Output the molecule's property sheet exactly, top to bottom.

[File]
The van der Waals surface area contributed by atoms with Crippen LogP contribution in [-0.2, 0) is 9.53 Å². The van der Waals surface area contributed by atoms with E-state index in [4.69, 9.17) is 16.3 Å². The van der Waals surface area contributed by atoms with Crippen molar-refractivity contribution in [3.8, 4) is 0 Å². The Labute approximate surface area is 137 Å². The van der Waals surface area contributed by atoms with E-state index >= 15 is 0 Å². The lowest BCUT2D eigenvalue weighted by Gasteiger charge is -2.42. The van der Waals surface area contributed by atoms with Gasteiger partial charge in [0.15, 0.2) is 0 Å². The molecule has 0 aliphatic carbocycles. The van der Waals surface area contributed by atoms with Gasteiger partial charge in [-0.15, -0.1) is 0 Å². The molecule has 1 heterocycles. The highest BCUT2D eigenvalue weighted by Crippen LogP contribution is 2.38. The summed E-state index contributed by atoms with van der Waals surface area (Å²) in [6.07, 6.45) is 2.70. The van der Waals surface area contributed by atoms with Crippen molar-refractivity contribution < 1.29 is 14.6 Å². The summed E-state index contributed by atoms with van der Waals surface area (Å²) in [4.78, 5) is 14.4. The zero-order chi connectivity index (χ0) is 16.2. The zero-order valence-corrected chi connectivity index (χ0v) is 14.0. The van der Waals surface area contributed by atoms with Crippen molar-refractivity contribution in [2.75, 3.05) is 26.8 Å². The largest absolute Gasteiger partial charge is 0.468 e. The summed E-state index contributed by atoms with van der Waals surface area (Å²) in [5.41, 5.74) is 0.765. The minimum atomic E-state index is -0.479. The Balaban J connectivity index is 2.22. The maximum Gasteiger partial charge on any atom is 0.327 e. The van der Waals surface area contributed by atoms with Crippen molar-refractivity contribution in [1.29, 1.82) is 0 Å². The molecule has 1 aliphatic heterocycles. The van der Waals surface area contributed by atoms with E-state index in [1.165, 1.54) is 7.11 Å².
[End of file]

The van der Waals surface area contributed by atoms with Crippen LogP contribution in [-0.2, 0) is 9.53 Å². The van der Waals surface area contributed by atoms with E-state index in [4.69, 9.17) is 16.3 Å². The van der Waals surface area contributed by atoms with Crippen molar-refractivity contribution in [3.8, 4) is 0 Å². The Labute approximate surface area is 137 Å². The van der Waals surface area contributed by atoms with E-state index >= 15 is 0 Å². The lowest BCUT2D eigenvalue weighted by Gasteiger charge is -2.42. The van der Waals surface area contributed by atoms with Gasteiger partial charge in [0.15, 0.2) is 0 Å². The molecule has 0 aliphatic carbocycles. The van der Waals surface area contributed by atoms with Gasteiger partial charge in [-0.15, -0.1) is 0 Å². The molecule has 1 heterocycles. The highest BCUT2D eigenvalue weighted by Crippen LogP contribution is 2.38. The summed E-state index contributed by atoms with van der Waals surface area (Å²) in [6.07, 6.45) is 2.70. The van der Waals surface area contributed by atoms with Crippen molar-refractivity contribution < 1.29 is 14.6 Å². The summed E-state index contributed by atoms with van der Waals surface area (Å²) in [4.78, 5) is 14.4. The zero-order chi connectivity index (χ0) is 16.2. The zero-order valence-corrected chi connectivity index (χ0v) is 14.0. The van der Waals surface area contributed by atoms with Crippen molar-refractivity contribution in [2.75, 3.05) is 26.8 Å². The largest absolute Gasteiger partial charge is 0.468 e. The summed E-state index contributed by atoms with van der Waals surface area (Å²) in [5.41, 5.74) is 0.765. The minimum atomic E-state index is -0.479. The Balaban J connectivity index is 2.22. The maximum Gasteiger partial charge on any atom is 0.327 e. The van der Waals surface area contributed by atoms with Crippen molar-refractivity contribution in [1.29, 1.82) is 0 Å². The molecule has 1 aliphatic heterocycles. The van der Waals surface area contributed by atoms with E-state index in [1.165, 1.54) is 7.11 Å².